In November 2012, the European Commission proposed a directive that would set a goal to increase the percentage of women in non-executive board positions to 40%. Companies which have a lower share (less than 40%) of the under-represented sex among the non-executive directors will be required to make appointments to those positions on the basis of a comparative analysis of the qualifications of each candidate, by applying clear, gender-neutral and unambiguous criteria. Given equal qualifications, priority shall be given to the under-represented sex. The objective of attaining at least 40% membership of the under-represented sex for the non-executive positions should thus be met by 2020 while public undertakings – over which public authorities exercise a dominant influence – will be at this level by 2018.
Although the proposal is not yet law, it is already having an effect. The share of women on boards in publicly listed companies is on the rise; women represented on average 16% of board room members in October 2012, up from 11.8% two years earlier. The new figure represents a 4.2% increase, which is the highest year-to-year change yet recorded. An increase in the share of women on boards has been recorded in all but four EU countries.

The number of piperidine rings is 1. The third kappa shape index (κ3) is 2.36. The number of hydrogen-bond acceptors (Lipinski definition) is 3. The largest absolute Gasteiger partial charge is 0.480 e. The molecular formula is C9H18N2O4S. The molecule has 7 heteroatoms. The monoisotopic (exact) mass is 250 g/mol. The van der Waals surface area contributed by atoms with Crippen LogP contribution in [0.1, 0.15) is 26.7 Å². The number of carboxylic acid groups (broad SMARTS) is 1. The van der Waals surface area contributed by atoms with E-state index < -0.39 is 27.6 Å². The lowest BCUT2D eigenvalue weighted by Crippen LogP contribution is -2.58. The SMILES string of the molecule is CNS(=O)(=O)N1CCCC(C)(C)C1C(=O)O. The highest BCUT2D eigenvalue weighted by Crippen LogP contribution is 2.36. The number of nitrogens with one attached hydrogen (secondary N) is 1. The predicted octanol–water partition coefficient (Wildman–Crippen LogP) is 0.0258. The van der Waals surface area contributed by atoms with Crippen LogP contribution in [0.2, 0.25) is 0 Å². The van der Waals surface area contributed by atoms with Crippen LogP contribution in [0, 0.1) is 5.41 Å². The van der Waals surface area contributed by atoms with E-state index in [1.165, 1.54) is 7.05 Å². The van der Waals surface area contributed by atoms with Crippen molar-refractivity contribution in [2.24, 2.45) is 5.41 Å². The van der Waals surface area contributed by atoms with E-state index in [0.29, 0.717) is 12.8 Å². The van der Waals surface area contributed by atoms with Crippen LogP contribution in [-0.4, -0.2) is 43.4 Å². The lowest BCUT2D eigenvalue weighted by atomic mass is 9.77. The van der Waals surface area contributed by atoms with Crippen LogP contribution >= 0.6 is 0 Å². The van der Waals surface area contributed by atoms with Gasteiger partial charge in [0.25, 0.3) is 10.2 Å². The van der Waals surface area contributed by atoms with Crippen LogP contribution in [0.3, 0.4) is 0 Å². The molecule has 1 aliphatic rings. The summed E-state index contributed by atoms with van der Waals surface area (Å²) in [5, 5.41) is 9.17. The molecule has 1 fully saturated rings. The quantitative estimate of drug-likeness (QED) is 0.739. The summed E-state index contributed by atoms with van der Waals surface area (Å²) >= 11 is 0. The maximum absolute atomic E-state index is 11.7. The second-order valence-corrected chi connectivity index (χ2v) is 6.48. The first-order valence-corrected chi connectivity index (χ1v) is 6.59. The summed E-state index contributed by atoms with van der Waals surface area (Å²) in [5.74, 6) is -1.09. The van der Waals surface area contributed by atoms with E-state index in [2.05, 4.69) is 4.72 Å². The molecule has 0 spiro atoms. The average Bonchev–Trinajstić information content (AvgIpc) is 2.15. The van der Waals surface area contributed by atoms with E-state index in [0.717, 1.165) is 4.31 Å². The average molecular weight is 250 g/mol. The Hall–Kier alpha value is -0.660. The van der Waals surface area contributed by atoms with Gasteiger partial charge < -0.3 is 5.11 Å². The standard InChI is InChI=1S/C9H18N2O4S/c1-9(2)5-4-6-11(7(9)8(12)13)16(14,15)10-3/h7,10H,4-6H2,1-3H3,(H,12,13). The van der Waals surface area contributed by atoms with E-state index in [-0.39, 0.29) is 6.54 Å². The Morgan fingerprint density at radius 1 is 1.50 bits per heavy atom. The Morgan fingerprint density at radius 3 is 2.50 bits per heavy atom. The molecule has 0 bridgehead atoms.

According to Vice-President Reding, gender equality in employment is not a women’s issue, but a business and economic imperative. Today, women still only represent 16% of board members in Europe – a shocking waste of talent given that 60% of university graduates are female. Making use of female talent can improve companies’ performance. A number of studies suggest that companies with a higher share of women at top levels deliver stronger organizational and financial performance. According to Reding, the question is simply how to get there – and the answer is simple: time-limited regulatory intervention. The push for gender balance on boards is gaining steam. The glass ceiling is starting to crack. The increase in the share of women on boards in Europe over the past year has been the highest yet recorded. It has been greatest in countries such as France, Italy and Denmark, which have recently introduced legislation on this matter. They are the first motors of change.